James Lee, who runs the “Bridge to Work” programme for the City Bridge Trust, the City of London Corporation’s charitable giving arm, says more employers are recognising that having a diverse workforce is “a critical element for their survival into the future”.
“Disability certainly forms part of that,” says Mr Lee, who himself uses a wheelchair. “Disabled people are becoming more visible in the workplace. Lots of FTSE 100 companies will have well-developed networks for disabled members of staff.”
Diane Lightfoot, chief executive of the Business Disability Forum, a charity helping companies to employ disabled people, says studies have shown a more diverse workforce is more productive. “One of the things that we see around that [research] is diversity of thinking and creative thinking and also bringing in a different skill set,” she says.
As an example of improved understanding of the value of employing disabled people, Ms Lightfoot points out that some companies — including Microsoft — now seek to take on some autistic people. Some autistic people’s strong interest in detail — which can be a barrier to their social interactions — can be very useful in tasks such as checking computer code.
“They have the attention to detail their needs demand,” Ms Lightfoot says of Microsoft.
The current position is very different from the one Mr Bonnett faced when he contracted polio in the years after the second world war. Then disabled people were sent to special schools and equipped only for non-academic trades.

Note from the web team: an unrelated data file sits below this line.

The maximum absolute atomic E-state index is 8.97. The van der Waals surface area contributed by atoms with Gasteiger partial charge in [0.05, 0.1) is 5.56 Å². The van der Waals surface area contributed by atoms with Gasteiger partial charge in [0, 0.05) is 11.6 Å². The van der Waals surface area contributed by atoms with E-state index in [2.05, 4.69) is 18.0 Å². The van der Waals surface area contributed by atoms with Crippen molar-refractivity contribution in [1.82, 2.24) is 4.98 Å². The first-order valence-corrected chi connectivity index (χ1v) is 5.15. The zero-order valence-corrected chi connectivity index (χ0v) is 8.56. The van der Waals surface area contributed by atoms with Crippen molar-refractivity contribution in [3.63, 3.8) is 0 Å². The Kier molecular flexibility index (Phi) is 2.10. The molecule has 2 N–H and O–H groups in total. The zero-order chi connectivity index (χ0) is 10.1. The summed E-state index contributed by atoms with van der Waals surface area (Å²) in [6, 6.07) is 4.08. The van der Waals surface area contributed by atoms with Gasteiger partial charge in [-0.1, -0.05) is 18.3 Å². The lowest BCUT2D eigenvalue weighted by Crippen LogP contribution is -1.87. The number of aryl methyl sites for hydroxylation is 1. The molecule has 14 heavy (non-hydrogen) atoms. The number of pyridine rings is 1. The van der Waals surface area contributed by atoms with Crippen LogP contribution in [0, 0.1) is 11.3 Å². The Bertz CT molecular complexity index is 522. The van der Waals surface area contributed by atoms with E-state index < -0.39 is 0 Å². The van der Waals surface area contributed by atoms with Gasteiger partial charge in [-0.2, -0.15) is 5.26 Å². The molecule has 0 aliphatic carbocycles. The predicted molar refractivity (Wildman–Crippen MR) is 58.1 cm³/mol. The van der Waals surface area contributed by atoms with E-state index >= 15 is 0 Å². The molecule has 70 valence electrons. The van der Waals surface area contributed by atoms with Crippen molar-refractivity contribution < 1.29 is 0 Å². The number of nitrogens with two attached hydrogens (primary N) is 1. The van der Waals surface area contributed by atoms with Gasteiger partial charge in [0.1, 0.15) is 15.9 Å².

“Only if you’re very fortunate do you break free of that,” Mr Bonnet says of the situation then.
Yet, with very small proportions of disabled people in full-time employment in most industrialised countries, there is little doubt that far more action is required. Most people involved say companies need to understand better how to manage recruiting and retaining staff with disabilities.
Mr Lee says that part of the problem is that there has been far less rigour over employers’ behaviour in making management or recruitment changes to suit disabled employees than over ensuring they meet obligations in the adaptation of buildings. The UK’s Equality Act demands that employers make any requested “reasonable adjustment” to suit the needs of a disabled employee, while the Americans With Disabilities Act in the US also demands they make “reasonable accommodation”.
“Reasonable adjustment is so open to interpretation,” Mr Lee says. “That’s one of the great challenges.”
Ms Scott-Parker is scathing about the quality of government agencies meant to help disabled people find work. She is also fiercely critical of some companies’ failure to understand that not everyone can use computer systems equally.
“The assumption is that, somehow, technology is different from stairs,” Ms Scott-Parker says. “If you invited a jobseeker in a wheelchair to an interview and required him to walk up two flights of stairs, people would say that’s wrong.” It is equally wrong, Ms Scott-Parker says, to ask someone with a visual impairment or dyslexia to grapple with a website that for them is inaccessible.
Such concerns emphasise how, while some battles to improve working life for the disabled have been won, the struggle looks set to continue. “There’s still a long way to go,” Mr Lee says.